As a young man (many years ago) I toyed with the idea of getting a motorcycle and when I sought my father’s opinion, he highlighted to me both the pros and cons of using a motorcycle as a means of daily trainsport.
True, a motorbike is more affordable than a car, said my dad, but a motorbike is “flesh wrapping metal” whereas a car is “metal wrapping flesh.” That analogy drove home the point about how dangerous a motorbike can be on our busy roads.
Since then, I have always made it a personal responsibility to present both sides of an argument. For example, when it comes to investing, I always caution friends that big returns involve big risks; take smaller risks, and you earn lesser returns, but at least you won’t lose your shirt.
But some people are uncomfortable with straight talk. Long before my move to WordPress (and hence this blog), I had another blog entitled Straight from the Shoulder for several years and while I received lots of accolades for my straight talk, I also had people telling me to avoid topics that will make ohers uncomfortable.
The late Lee Kuan Yew comes to mind when the topic of straight talk comes up. Here are some of his notorious sayings:
“I have never been over concerned or obsessed with opinion polls or popularity polls. I think a leader who is, is a weak leader. If you are concerned with whether your rating will go up or down, then you are not a leader. You are just catching the wind…you will go where the wind is blowing. And that’s not what I am in this for.”
“Anybody who decides to take me on needs to put on knuckle-dusters. If you think you can hurt me more than I can hurt you, try.”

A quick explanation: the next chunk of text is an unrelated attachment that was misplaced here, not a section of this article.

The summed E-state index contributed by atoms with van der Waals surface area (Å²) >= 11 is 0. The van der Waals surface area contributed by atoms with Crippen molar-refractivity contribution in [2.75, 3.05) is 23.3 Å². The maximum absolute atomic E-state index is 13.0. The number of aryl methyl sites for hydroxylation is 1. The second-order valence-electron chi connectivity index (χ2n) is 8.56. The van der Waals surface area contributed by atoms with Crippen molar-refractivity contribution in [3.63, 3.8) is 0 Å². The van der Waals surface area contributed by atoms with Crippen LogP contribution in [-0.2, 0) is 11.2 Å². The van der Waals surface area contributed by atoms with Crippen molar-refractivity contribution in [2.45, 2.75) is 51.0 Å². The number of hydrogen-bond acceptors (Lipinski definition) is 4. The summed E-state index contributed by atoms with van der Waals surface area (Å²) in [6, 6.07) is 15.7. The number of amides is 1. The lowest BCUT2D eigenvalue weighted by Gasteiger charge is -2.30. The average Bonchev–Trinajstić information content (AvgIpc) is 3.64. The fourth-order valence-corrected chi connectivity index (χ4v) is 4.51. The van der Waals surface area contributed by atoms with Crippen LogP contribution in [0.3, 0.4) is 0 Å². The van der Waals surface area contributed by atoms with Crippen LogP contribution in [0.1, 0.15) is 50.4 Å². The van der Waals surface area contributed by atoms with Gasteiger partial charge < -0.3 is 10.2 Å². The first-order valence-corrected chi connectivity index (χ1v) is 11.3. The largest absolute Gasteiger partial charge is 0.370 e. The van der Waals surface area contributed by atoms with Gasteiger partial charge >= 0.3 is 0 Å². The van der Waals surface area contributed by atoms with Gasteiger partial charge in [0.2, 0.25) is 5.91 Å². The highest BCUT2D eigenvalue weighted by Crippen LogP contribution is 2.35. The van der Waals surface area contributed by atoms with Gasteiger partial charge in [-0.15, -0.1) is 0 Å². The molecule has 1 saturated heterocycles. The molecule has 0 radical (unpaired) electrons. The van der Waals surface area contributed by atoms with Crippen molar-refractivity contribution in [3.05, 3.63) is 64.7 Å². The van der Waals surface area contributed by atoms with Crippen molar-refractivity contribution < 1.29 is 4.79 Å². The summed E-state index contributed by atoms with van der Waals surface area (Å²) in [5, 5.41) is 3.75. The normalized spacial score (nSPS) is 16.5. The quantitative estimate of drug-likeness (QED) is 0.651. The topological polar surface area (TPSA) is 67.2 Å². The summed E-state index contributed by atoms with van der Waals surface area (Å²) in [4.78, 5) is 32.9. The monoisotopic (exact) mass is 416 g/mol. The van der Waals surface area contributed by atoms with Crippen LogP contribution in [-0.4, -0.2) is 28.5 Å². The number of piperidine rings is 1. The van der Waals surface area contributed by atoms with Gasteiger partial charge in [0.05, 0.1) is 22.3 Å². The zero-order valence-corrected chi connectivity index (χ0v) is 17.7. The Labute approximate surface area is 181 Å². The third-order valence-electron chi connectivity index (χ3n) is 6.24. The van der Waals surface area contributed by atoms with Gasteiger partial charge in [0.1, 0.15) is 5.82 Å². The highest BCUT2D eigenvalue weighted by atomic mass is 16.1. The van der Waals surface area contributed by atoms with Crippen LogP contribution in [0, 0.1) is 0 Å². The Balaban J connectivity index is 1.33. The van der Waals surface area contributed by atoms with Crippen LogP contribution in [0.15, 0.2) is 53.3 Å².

“If you are a troublemaker…it’s our job to politically destroy you. Everybody knows that in my bag I have a hatchet, and a very sharp one. You take me on, I take my hatchet, we meet in the cul-de-sac.”
I’m sure Lee’s words caused a lot of discomfort to a lot of people but responsible leaders are derelict in their duties when they sugar-coat truths and only tell nice stories appealing to populist sentiments.
Even in our places of worship, it is the onus of religious leaders to remind those they are shepherding that the Almighty is not all about grace and forgiveness, that the god of all religions is not saccharin-sweet goody two-shoes but is also a god of wrath who will not hesitate to strike sinners dead, as the holy scriptures have more than adequately documented.
Writing this, I am reminded of China and its decision to ignore the recent ruling by the Arbitral Tribunal constituted under Article 287, Annex VII of UNCLOS, the United Nations Convention on the Law of the Sea.
A couple of years ago, the Philippines filed for arbitration against China for infringing on its territories and the country has just scored a historic legal victory against China.
In the past few years, China has rattled most of its neighbors by claiming “historic rights” (a baseless concept based on pre-modern historiography) over much of adjacent waters such as the South China Sea.